Josh; washing the floor with a borax solution cuts down on flamability; but really is usually isn't a problem; you just get a brand when you drop a piece and you pick up the piece and step on the flames or slosh some slack tub water on it. Remember that in industry the floor may be considered a "consumable".

Thomas P - Thursday, 08/02/07 12:06:58 EDT

Wood floors and wood floors:
In most cases a wood floor is an acceptable risk especially if you keep track of sparks and don't leave immediately after working (a fire watch). Sheet metal is good directly around the anvil and at a power hammer but should not cover the entire floor as it can be slippery.

ON THE OTHER HAND. Our 200 year old Grist Mill has bug eaten wood and many insect and mice nests. The smallest spark can (an has) set the framing on fire. I had a visitor who was smoking flick an ash out the door . . but it blew back and landed in the rotted sill. Less than a minute later there was rising flames. I put it out with a shovel full of sand (the nearest thing). Since then I have not let anyone smoke in the building.

Grinding with an angle grinder or using a buzz box are probably the most dangerous things you could do in your shop. Sparks go everywhere and WILL find and rages, refuse, or critter nests to ignite. Small fires quickly become big fires.
- guru - Thursday, 08/02/07 13:50:57 EDT

I've forged in a collapsing termite eaten detached garage from the 1930's---at least those were the earliest dates branded in the walls. So small that the main anvil was up against a wall and pieces could drop behind the anvil into the dried leaves---got used to pouring some water back there before working; never had a real fire though---until after I and the smithy moved and *then* the building mysteriously burned down...

Thomas P - Thursday, 08/02/07 16:26:26 EDT

They make a cement-based floor leveler (or grout) that's designed to be applied in thin layers. Costs a lot more than concrete, and I don't know if using it without carpet or tile on top would affect the durability. Might be another possible option, though.
Mike BR - Thursday, 08/02/07 16:48:33 EDT

I forgot to respond to Dave's post. There's an independently owned hardware store near me (about the last one around) that stocks a pretty good selection of fasteners. If I need, say, a 9/16-18 grade 8 bolt, they'll probably have it.

Their prices are high (though probably not 10 times high and no blister packs). I don't mind paying $.80 for a $.20 bolt if it helps them staying in business. Sure beats paying shipping from MSC or McMaster (and waiting a day or two). If I needed a hundred (which they wouldn't have anyway), I'd order them from a catalog.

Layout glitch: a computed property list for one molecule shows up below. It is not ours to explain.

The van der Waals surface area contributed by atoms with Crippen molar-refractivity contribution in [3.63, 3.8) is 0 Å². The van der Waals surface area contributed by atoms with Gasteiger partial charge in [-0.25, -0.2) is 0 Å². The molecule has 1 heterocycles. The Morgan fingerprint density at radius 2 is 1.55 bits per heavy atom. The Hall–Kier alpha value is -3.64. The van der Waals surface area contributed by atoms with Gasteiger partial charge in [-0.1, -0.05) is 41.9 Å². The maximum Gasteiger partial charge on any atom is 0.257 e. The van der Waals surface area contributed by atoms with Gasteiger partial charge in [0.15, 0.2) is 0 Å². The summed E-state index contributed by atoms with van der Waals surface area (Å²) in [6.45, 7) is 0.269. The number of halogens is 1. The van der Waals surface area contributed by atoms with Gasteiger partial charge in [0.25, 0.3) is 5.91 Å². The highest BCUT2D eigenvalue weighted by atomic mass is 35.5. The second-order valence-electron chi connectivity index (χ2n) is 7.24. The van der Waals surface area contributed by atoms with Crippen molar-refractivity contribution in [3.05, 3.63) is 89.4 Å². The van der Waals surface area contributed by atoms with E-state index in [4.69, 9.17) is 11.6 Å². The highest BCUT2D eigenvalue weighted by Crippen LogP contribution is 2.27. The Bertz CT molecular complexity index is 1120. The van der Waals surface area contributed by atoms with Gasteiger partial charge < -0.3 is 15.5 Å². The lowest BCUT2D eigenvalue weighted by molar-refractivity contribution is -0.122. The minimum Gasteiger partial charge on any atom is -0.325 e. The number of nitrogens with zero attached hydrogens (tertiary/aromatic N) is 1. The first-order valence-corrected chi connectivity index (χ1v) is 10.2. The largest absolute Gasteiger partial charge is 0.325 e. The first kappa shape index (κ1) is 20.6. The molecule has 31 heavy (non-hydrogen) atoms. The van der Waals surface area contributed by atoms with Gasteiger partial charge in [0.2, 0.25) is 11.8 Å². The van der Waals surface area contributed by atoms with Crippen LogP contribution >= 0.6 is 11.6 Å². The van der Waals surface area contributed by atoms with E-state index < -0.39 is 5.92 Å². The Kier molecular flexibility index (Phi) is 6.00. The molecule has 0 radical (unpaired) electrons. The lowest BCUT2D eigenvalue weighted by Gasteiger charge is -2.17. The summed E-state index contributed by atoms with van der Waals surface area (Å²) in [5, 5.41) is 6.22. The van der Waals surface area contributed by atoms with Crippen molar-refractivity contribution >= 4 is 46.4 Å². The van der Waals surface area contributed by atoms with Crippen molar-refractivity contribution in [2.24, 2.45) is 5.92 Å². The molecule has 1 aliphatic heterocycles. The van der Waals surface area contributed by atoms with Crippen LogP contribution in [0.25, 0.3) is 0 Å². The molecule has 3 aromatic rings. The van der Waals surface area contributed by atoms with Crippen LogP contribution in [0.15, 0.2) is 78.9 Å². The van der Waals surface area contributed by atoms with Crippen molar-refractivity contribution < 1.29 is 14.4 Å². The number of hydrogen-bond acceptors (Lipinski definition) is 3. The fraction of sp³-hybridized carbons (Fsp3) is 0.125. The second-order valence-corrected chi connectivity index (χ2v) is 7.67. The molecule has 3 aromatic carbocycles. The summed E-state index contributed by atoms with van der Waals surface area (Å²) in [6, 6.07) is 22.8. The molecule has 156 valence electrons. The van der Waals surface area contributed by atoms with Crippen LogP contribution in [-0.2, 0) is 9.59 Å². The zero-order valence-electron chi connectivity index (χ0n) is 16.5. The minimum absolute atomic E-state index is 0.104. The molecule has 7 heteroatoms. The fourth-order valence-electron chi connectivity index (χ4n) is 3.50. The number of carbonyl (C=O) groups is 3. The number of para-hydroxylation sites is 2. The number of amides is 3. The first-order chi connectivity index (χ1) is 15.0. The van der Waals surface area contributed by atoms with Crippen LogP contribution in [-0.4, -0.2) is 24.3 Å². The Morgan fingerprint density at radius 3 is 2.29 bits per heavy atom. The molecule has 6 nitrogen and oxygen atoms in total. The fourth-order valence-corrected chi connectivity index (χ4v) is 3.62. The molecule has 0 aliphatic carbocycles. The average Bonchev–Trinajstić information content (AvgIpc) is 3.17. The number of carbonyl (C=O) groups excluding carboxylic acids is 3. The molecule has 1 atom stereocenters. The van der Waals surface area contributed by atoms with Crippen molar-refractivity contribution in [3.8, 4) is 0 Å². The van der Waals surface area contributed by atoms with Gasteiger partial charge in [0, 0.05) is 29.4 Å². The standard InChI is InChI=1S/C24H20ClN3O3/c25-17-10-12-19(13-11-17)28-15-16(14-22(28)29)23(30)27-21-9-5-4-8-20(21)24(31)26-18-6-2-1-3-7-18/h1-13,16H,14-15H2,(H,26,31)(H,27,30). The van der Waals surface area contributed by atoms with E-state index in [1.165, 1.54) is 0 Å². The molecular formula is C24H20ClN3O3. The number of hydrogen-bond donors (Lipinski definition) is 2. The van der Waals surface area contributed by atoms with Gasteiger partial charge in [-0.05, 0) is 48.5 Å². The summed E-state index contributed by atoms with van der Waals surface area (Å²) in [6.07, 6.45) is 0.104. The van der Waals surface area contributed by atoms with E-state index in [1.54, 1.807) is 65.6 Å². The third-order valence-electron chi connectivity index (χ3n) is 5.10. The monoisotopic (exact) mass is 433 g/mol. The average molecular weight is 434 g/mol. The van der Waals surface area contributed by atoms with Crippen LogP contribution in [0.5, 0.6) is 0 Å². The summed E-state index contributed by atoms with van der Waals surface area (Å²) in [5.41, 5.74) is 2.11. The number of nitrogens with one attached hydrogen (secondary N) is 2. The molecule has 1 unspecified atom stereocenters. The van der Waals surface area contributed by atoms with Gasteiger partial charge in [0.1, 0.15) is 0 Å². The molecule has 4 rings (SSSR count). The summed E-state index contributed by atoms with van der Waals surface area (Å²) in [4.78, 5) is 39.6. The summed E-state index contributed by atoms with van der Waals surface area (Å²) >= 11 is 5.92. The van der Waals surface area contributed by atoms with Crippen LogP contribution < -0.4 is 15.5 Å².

Mike BR - Thursday, 08/02/07 16:55:28 EDT

I am sure the Chinese guy feels much better now, knowing he WASNT shot for the toothpaste scandal, just the drug one...

But I think dead is still dead.
- ries - Thursday, 08/02/07 19:37:34 EDT

Floors, redux: The sheet metal is a good way to go if you want to be sure, and if you can get some old, well-weathered galvanized sheet, it will have a nice gritty surface that is not too slippery when wet. In a smithy though, it only should take a day or two and any floor will be covered in enough scale and detritus to have all the traction any runner could want. (grin)

The floor leveling compounds are primarily gypsum-based and won't tolerate a lot of abuse unless covered. The main thing that no plaster, cement or gypsum-based poured floor will withstand is flexing, and if you put it over a marginal substrate like a wood floor over wood joists, it will crack and crumble in short order. You might get away with 1-2" of concrete if you use the polyester fiber reinforcing in the mix, but i've never tried it over a wood floor, only over concrete.
vicopper - Thursday, 08/02/07 21:31:45 EDT

Ries: I agree, he's bound to feel better knowing that. I also think that the other guys thinking about skimming the system or taking shortcuts will be chary of such actions after a few are summarily terminated in that fashion. We should look into that in this country.
vicopper - Thursday, 08/02/07 21:33:34 EDT

Terminationof employment Chinese style: I have to agree with vicopper, that there are some here who should be shot, but that sort of efficiency doesn't happen in a democracy.
- Dave Boyer - Thursday, 08/02/07 23:10:40 EDT